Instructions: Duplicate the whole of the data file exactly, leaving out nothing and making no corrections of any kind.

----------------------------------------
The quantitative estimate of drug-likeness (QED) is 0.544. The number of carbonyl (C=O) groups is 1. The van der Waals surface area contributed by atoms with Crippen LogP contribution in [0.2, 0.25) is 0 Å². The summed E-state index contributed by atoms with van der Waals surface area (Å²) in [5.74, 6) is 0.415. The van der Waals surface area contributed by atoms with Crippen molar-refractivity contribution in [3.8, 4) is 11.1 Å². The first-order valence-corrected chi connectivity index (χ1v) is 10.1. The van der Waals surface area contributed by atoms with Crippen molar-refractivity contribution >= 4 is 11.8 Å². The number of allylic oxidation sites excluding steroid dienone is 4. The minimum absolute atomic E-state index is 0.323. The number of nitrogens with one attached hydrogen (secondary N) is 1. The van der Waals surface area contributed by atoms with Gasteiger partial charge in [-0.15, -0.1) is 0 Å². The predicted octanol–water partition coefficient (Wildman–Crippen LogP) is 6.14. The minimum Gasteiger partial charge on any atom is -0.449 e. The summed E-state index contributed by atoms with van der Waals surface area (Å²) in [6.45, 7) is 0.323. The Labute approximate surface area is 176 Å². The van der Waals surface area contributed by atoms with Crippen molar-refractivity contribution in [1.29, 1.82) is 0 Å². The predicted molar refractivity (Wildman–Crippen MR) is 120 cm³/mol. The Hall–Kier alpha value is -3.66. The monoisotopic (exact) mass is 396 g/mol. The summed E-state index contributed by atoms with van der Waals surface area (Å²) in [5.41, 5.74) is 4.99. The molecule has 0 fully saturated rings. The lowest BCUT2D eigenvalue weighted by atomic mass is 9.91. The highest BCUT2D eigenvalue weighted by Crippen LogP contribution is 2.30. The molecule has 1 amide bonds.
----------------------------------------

The quantitative estimate of drug-likeness (QED) is 0.544. The number of carbonyl (C=O) groups is 1. The van der Waals surface area contributed by atoms with Crippen LogP contribution in [0.2, 0.25) is 0 Å². The summed E-state index contributed by atoms with van der Waals surface area (Å²) in [5.74, 6) is 0.415. The van der Waals surface area contributed by atoms with Crippen molar-refractivity contribution in [3.8, 4) is 11.1 Å². The first-order valence-corrected chi connectivity index (χ1v) is 10.1. The van der Waals surface area contributed by atoms with Crippen molar-refractivity contribution >= 4 is 11.8 Å². The number of allylic oxidation sites excluding steroid dienone is 4. The minimum absolute atomic E-state index is 0.323. The number of nitrogens with one attached hydrogen (secondary N) is 1. The van der Waals surface area contributed by atoms with Gasteiger partial charge in [-0.15, -0.1) is 0 Å². The predicted octanol–water partition coefficient (Wildman–Crippen LogP) is 6.14. The minimum Gasteiger partial charge on any atom is -0.449 e. The summed E-state index contributed by atoms with van der Waals surface area (Å²) in [6.45, 7) is 0.323. The Labute approximate surface area is 176 Å². The van der Waals surface area contributed by atoms with Crippen molar-refractivity contribution in [1.29, 1.82) is 0 Å². The predicted molar refractivity (Wildman–Crippen MR) is 120 cm³/mol. The Hall–Kier alpha value is -3.66. The monoisotopic (exact) mass is 396 g/mol. The summed E-state index contributed by atoms with van der Waals surface area (Å²) in [5.41, 5.74) is 4.99. The molecule has 0 fully saturated rings. The lowest BCUT2D eigenvalue weighted by atomic mass is 9.91. The highest BCUT2D eigenvalue weighted by Crippen LogP contribution is 2.30. The molecule has 1 amide bonds.